The define business trust is an entity that has a business purpose, functions as a business and is treated as a legal entity by the tax authorities. Basically, a business trust is a commercial organization that is managed by appointed trustees for the benefit of its beneficiaries. These trustees hold the title to the trust's business property.

Business Trusts: A Legal Business Format

The law defines a business as an investment of property or capital by an individual with the purpose of generating a profit. There are different legal formats recognized by every state for business operations. One of the most common is the sole proprietorship. Other business structures include LLCs, partnerships, S corps, and C-corps.

However, another business format is recognized in two states — business trusts. The states of Florida and Massachusetts have codified this arrangement. Put simply, a business trust has some of the attributes of a trust and is a hybrid of an LLC and corporation.

Definition of Trusts in Massachusetts

The statutes governing the creation of a common-law trust is covered by  Chapter 182 of Massachusetts' General Laws.

A "Massachusetts Business Trust" is a type of entity that consists of a business arrangement in which property is handed over to trustees in line with the provisions of the terms of the instrument of trust, to be managed and held for the benefit of individuals who are or may become future holders of transferable certificates issued by the appointed trustees, showing how the beneficial interest in the property is divided.

Definition of Trusts in Florida

Under the state's Chapter 609, business trusts are defined as unincorporated business organizations that are created by an investment of property, the said investment property to be managed and held by appointed trustees for the profit and benefit of the individuals who may become or are holders of the trust's transferable certificates, which evidence a beneficial interest in the trust estate.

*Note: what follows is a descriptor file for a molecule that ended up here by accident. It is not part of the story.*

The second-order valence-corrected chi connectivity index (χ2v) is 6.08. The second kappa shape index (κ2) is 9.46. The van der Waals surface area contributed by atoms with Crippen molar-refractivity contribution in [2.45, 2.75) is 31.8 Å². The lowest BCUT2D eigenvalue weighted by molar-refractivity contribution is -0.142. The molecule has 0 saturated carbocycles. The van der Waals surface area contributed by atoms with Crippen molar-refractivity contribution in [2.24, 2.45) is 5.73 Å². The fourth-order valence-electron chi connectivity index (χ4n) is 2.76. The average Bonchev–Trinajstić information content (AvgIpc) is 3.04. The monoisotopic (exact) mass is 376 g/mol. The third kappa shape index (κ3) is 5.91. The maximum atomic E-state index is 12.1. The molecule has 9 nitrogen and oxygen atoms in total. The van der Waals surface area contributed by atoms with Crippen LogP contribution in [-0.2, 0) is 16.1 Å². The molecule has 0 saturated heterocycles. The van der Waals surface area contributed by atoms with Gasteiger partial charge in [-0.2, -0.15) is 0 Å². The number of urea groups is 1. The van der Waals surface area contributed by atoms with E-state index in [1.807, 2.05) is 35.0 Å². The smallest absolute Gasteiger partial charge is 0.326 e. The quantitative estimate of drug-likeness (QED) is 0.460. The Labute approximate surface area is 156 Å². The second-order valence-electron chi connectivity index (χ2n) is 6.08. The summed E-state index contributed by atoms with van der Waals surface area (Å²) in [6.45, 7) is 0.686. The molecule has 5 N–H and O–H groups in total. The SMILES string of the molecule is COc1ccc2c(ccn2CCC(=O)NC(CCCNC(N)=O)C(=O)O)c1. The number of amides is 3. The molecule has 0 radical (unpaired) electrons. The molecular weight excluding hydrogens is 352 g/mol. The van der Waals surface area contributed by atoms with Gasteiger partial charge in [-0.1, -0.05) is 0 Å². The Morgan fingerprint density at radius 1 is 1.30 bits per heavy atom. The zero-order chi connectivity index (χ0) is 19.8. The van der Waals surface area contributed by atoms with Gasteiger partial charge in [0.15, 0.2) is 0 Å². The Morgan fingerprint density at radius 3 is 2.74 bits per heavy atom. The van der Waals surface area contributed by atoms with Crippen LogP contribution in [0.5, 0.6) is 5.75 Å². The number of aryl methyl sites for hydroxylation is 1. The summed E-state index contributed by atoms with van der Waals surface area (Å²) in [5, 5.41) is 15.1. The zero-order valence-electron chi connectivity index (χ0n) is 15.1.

Transferable Certificates of a Business Trust

The transferable certificates resemble a corporation's share certificates and are issued/transferred in a like manner. The certificates entitle holders to a share in the income of the trust's property and in the event of the trust's dissolution/termination, its proceeds.

Differences between Pure and Partnership Trusts

In the state of Massachusetts, a trust instrument is held to create trust partnerships or pure trusts according to the mandates by which the appointed trustees must conduct the affairs under their charge.

If the trustees are principles and free from the influence of the certificate holders as regards management of the trust's property, a pure trust is created. However, if the certificate holders are involved in the property's management/control as principles and the role of the trustees is to act as managing agents, a trust partnership is created.

The states of Florida and Massachusetts refer to business trusts as “associations” that have perceived and documented obligations as well as corresponding liabilities. Both states require copies of the trust document to be filed with their respective Secretary of State.

In Massachusetts, copies of the trust document must be filed with the court in all towns and cities where the trust intends to transact business.

Core Attributes of a Business Trust

Business trusts have six core attributes which differentiate them from other business entities who may have some but not all of these attributes. This means that an entity that possesses these attributes can only be a business trust.

These attributes are as follows

  • Capital
  • Business Purpose
  • Title
  • Centralized Management
  • Continuity
  • Limited Liability

Business trusts are designed to resolve a single-asset joint venture, which makes it easy for family members to manage a family estate. The most common asset of a business estate is real estate. 

The property is re-titled with the name of the business trust and handed over to a management company which handles renting and submission of reports to the trustees.

Once the property earns net profits, the proceeds are shared among family members in line with the proportion of their individual shares. Such a trust reports its tax filings either as a trust via Form 1041 or as an association (i.e. as a limited partnership or association).

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